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Italian economic dualism and convergence clubs at regional level

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Abstract

This paper compares the long run prediction of convergence clubs introduced by Quah (1996 and 1997) with the actual observed dynamics of the Italian regions during the period 1970-2004. Economic dynamics is described by the evolution per capita GDP and different notions of distance are introduced to compare the trajectories of the regions. In addition, by means of hierarchical clustering methodologies the set of economies are segmented. By using the average distance, the study identifies two main performance clubs resembling the long run prediction of two converge clubs. On the other hand, the distance correlation shows different co-movements between members of the same cluster, indicating a variety of responses to external shocks. In particular the average distance identifies a clear division between a high performance club consisting of regions from the Center North, and a low performance club composed by regions from the South and islands. The presence of a cluster composed by center north regions is substantially confirmed by the distance correlation analysis, suggesting an homogeneous response to external shock. By contrast Southern regions display the same dynamical evolution but difference in co-movements. Our analysis provides hints about the fundamentals that link the regions in their process of divergence. In fact the performance clubs pattern we discovered reflects the distribution of economic activities as well as the structural attributes of the regional economies.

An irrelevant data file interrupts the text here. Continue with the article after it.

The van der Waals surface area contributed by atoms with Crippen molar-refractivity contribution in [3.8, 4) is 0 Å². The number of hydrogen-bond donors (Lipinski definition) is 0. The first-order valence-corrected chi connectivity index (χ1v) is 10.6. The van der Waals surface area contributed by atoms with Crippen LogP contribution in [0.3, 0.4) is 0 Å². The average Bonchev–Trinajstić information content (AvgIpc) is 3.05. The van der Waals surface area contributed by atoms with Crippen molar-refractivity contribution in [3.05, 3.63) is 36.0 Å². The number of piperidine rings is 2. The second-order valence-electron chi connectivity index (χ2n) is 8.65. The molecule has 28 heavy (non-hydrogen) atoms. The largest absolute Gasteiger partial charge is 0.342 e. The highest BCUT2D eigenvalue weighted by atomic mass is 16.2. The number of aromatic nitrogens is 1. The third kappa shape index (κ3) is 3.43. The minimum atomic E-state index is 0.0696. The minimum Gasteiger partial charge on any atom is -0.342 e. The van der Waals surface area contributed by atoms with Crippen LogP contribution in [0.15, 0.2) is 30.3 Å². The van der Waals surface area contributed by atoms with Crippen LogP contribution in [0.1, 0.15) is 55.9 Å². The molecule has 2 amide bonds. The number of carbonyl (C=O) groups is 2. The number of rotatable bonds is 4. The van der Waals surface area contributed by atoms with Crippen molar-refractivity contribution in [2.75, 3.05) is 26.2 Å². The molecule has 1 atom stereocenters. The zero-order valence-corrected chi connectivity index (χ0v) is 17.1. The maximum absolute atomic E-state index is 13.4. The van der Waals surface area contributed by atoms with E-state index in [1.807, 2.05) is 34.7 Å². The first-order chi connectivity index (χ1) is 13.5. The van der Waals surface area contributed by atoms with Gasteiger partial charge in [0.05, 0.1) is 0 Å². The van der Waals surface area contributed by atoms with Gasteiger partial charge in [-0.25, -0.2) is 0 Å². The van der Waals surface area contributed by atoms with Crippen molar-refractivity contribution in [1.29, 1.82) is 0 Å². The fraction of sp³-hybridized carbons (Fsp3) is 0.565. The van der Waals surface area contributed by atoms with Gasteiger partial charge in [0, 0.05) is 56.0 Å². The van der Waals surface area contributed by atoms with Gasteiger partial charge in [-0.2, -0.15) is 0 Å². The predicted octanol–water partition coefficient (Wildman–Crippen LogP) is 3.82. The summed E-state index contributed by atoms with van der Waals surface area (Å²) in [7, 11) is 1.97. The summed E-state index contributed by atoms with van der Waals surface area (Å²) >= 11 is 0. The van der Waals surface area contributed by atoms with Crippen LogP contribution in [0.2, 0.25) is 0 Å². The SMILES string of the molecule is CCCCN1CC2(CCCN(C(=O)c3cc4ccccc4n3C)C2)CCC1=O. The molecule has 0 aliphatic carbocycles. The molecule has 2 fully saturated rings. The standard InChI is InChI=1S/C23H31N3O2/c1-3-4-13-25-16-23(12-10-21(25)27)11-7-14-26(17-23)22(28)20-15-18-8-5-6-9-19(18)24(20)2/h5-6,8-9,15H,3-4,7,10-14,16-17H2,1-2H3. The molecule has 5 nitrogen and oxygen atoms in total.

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  • N. Garrido & F. Mureddu, 2011. "Italian economic dualism and convergence clubs at regional level," Working Paper CRENoS 201116, Centre for North South Economic Research, University of Cagliari and Sassari, Sardinia.
  • Handle: RePEc:cns:cnscwp:201116
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    Cited by:

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    2. Weili Zhang & Wei Xu & Xiaoye Wang, 2019. "Regional convergence clubs in China: identification and conditioning factors," The Annals of Regional Science, Springer;Western Regional Science Association, vol. 62(2), pages 327-350, April.
    3. Sławomir Pastuszka & Jurand Skrzypek, 2017. "Konwergencja czy dywergencja regionów włoskich?," Gospodarka Narodowa. The Polish Journal of Economics, Warsaw School of Economics, issue 2, pages 101-130.
    4. Aiello, Francesco & Castiglione, Concetta, 2014. "Being efficient to stay strong in a weak economy. The case of calabrian manufacturing firms," MPRA Paper 54366, University Library of Munich, Germany.
    5. Alessandro Crociata & Iacopo Odoardi & Massimiliano Agovino & Pier Luigi Sacco, 2020. "A missing link? Cultural capital as a source of human capital: evidence from Italian regional data," The Annals of Regional Science, Springer;Western Regional Science Association, vol. 64(1), pages 79-109, February.
    6. Weili Zhang & Jibin Fu & Quan Ju, 2020. "A study on the model of economic growth convergence in developing regions: an empirical analysis from Henan Province, China," Empirical Economics, Springer, vol. 59(2), pages 547-567, August.

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    More about this item

    Keywords

    economic convergence; economic dualism; hierarchical clustering;
    All these keywords.

    JEL classification:

    • C24 - Mathematical and Quantitative Methods - - Single Equation Models; Single Variables - - - Truncated and Censored Models; Switching Regression Models; Threshold Regression Models
    • C14 - Mathematical and Quantitative Methods - - Econometric and Statistical Methods and Methodology: General - - - Semiparametric and Nonparametric Methods: General
    • L83 - Industrial Organization - - Industry Studies: Services - - - Sports; Gambling; Restaurants; Recreation; Tourism

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